Lecture & Workshop Host
LECTURE: Oh Come You Back!: The Loss, Return, and Retention of Souls Within Daoism, with Modifications
The goal of this presentation is to provide the listeners and participants were the basis for understanding the role of embodied souls within East Asian folk practices, specifically within the Chinese Taoist milieu. To this effect, we will be examining two particular forms of spirits, both considered souls, one known as the Hun corresponds to a celestial or etheric form of soul, wo the other, the Po is correspondingly attached to the function and maintenance of the physical body. When either of these souls become separated from the body for any extended period of time there are physical and spiritual ramifications for the person. Broadly speaking, soul loss such as this can affect all aspects of life up to you and including the foreshortening of ones destiny or or allotted potential. The good news is that there are ways in which one can call back and reinstall these soul forms within the body. To this end, this presentation will provide both vocative and material means by which to call upon and receive both the hun and the Po souls. To begin, however, we will examine some of the major symptoms and outcomes of soul loss as they are laid out in Taoist texts. Next, using the oldest known materia medica available within Chinese medicine, the Shennong Bencao, we will examine specific ingredients such as ginseng (renshen), poria (fuling), raspberry (pinglei), privet seed (nuzhenzi), buplerum (chaihu), and a host of other herbal and stone ingredients which may be used to calm, reseat, reinstate, and restore the hun and po souls.
WORKSHOP: Ought to Return–Strategies for Reseating the Hun and Po
3 HOUR INTENSIVE– space is limited to 20 participants
In this workshop, participants will be provided the chance to compound a pair of small formula one of which is meant to seat the Hun or celestial soul, and the other of which is meant to reseat the po within the body. First, we will look at two variants of a similar formula which are attested to within the Bencao Gangmu, compiled and published in 1593, and which are aimed at returning a lost soul. To this end, we will discuss the strategies at play within these formulas. We will then work to modify these same strategies for a more contemporary setting and mindset centering on approaches which are generally more directly nourishing, as well as less toxic.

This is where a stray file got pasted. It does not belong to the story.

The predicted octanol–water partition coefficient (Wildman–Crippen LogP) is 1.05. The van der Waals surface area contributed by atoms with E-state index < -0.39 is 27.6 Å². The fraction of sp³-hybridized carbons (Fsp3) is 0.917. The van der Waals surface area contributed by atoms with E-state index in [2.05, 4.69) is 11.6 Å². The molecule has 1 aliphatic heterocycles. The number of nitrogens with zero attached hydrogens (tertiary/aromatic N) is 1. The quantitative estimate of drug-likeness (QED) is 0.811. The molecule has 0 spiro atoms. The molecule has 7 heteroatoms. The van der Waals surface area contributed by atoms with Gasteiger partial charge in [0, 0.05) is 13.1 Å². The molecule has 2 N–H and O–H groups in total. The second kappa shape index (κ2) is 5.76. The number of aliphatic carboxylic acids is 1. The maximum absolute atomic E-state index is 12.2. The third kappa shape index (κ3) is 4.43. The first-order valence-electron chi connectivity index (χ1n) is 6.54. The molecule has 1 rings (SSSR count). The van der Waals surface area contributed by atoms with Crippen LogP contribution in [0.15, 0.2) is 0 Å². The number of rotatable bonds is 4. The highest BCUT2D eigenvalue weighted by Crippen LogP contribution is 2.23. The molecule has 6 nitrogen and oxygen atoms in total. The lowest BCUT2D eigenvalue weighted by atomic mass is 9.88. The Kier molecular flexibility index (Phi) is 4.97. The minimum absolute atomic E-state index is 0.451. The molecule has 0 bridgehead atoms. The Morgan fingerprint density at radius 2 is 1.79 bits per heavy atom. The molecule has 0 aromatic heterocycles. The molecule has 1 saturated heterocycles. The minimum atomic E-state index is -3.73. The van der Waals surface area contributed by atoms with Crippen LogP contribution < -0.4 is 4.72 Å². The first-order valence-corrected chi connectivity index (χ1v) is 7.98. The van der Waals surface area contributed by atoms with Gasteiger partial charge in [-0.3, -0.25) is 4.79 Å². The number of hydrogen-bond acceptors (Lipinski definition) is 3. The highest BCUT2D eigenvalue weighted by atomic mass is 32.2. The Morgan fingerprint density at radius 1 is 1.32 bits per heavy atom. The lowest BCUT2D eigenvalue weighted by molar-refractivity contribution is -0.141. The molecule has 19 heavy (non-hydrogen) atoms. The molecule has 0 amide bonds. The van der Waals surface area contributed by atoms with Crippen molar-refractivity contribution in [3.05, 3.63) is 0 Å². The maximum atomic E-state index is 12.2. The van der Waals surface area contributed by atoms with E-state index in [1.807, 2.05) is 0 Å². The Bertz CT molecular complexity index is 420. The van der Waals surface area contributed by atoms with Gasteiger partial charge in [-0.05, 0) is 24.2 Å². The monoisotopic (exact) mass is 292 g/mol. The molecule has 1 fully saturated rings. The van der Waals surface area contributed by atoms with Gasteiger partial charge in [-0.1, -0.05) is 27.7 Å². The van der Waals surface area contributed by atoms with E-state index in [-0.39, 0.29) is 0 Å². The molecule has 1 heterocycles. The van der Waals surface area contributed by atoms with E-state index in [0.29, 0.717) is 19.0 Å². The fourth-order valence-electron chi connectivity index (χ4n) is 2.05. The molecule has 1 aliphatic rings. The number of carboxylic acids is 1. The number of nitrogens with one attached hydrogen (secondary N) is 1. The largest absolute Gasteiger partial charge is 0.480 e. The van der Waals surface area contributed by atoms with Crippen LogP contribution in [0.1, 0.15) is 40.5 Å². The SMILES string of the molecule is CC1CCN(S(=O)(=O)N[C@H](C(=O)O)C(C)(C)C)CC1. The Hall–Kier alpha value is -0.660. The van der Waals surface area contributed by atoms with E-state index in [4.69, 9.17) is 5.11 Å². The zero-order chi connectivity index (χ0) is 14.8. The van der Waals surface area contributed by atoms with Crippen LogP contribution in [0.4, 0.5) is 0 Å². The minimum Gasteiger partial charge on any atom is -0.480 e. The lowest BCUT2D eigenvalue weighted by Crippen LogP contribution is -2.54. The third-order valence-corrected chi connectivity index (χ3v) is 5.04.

The first formula to be addressed here will be Shengmai San, or “Generate the Pulse Powder,” as an accompaniment to the settling and working of the po soul by supporting and nourishing it. Next, we will examine a slightly more complex formula in the form of Danggui Sini Tang (“Four Frigid Limbs decoction with Tangkuei”) the aim of which is to root the Hun soul while allowing it free rein to move at ease within the body.
As part of this workshop, the participants will be presented with the affinities of each herb, their properties, within the formulae and will be asked to “awaken” the herbs according to their own practices before compounding at least one formulae with the ingredients provided. Lastly instructions for cooking of the herbs will be provided, should the participants wish to take the formula.
In addition to herbal approaches, participants will also be given access to invocations which are meant to settle the hun and po at night from a group of Daoist texts known as the 云笈七签 “Seven Cloud Satchels” These selections have not been translated completely to English before.
$65 Add on Fee
$10 materials fee and shipping (optional)
Add John’s immersive virtual workshop to your registration here.
**You must be registered by August 31st to received materials in time of workshop. Materials are not mandatory to attend the workshop. You may register after August 31st but materials will receive the materials after the event.
BIO: John Anderson has been a practitioner and teacher of several styles of Asian medicine having received his Master’s degree in Oriental Medicine at the Florida College of Integrative Medicine (FCIM) and his Doctorate in Acupuncture and Oriental Medicine at the Oregon College of Oriental Medicine (OCOM). Dr. Anderson’s formal training extends to the use of herbal medicine from the perspective of Chinese medicine, both classical (ShangHan method) and contemporary (through the Ding/Shen/Hammer lineage). In addition to his formal education in Chinese Medicine, he has had training in Lakota practices and in Eastern esoteric herbal medicine and Chinese folk medicines. As part of his broader learning process, he has worked with plants, stones, and other natural ingredients for the better part of twenty years, beginning with many aspects of contemporary European paganism. This interest evolved and grew to encompass Eastern philosophies and practices. His ongoing research interests include: Gu syndromes, virtue medicine in tradition of Wang Fengyi, Daoist and Buddhist exorcistic practices, and Disability Studies at large.
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